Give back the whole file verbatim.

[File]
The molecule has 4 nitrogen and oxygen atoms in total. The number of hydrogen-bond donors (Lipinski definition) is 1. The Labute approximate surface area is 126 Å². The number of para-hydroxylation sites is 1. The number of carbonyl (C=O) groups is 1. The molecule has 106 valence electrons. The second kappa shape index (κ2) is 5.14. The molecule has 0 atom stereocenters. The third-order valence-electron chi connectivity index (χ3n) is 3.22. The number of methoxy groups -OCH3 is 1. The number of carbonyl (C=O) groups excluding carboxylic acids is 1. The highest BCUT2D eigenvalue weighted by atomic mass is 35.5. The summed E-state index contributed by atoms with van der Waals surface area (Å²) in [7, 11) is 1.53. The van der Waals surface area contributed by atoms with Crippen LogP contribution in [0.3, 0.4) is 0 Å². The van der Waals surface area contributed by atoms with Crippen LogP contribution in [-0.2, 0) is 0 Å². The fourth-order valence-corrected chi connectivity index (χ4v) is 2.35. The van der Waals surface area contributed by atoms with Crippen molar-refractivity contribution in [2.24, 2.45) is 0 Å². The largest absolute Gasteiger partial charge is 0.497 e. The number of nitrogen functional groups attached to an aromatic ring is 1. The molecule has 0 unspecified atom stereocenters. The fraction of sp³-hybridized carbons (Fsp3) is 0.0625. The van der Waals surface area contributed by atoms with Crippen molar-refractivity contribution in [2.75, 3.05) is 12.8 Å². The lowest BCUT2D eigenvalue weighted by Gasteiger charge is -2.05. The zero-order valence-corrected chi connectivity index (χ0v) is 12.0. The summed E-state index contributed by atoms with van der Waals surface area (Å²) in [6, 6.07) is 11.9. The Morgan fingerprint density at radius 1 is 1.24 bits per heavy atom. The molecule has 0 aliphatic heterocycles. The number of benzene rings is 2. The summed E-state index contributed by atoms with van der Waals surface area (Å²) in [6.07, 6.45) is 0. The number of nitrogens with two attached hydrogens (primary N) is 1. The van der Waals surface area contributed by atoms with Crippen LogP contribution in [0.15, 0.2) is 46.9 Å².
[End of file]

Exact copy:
The molecule has 4 nitrogen and oxygen atoms in total. The number of hydrogen-bond donors (Lipinski definition) is 1. The Labute approximate surface area is 126 Å². The number of para-hydroxylation sites is 1. The number of carbonyl (C=O) groups is 1. The molecule has 106 valence electrons. The second kappa shape index (κ2) is 5.14. The molecule has 0 atom stereocenters. The third-order valence-electron chi connectivity index (χ3n) is 3.22. The number of methoxy groups -OCH3 is 1. The number of carbonyl (C=O) groups excluding carboxylic acids is 1. The highest BCUT2D eigenvalue weighted by atomic mass is 35.5. The summed E-state index contributed by atoms with van der Waals surface area (Å²) in [7, 11) is 1.53. The van der Waals surface area contributed by atoms with Crippen LogP contribution in [0.3, 0.4) is 0 Å². The van der Waals surface area contributed by atoms with Crippen LogP contribution in [-0.2, 0) is 0 Å². The fourth-order valence-corrected chi connectivity index (χ4v) is 2.35. The van der Waals surface area contributed by atoms with Crippen molar-refractivity contribution in [2.24, 2.45) is 0 Å². The largest absolute Gasteiger partial charge is 0.497 e. The number of nitrogen functional groups attached to an aromatic ring is 1. The molecule has 0 unspecified atom stereocenters. The fraction of sp³-hybridized carbons (Fsp3) is 0.0625. The van der Waals surface area contributed by atoms with Crippen molar-refractivity contribution in [2.75, 3.05) is 12.8 Å². The lowest BCUT2D eigenvalue weighted by Gasteiger charge is -2.05. The zero-order valence-corrected chi connectivity index (χ0v) is 12.0. The summed E-state index contributed by atoms with van der Waals surface area (Å²) in [6, 6.07) is 11.9. The Morgan fingerprint density at radius 1 is 1.24 bits per heavy atom. The molecule has 0 aliphatic heterocycles. The number of benzene rings is 2. The summed E-state index contributed by atoms with van der Waals surface area (Å²) in [6.07, 6.45) is 0. The number of nitrogens with two attached hydrogens (primary N) is 1. The van der Waals surface area contributed by atoms with Crippen LogP contribution in [0.15, 0.2) is 46.9 Å².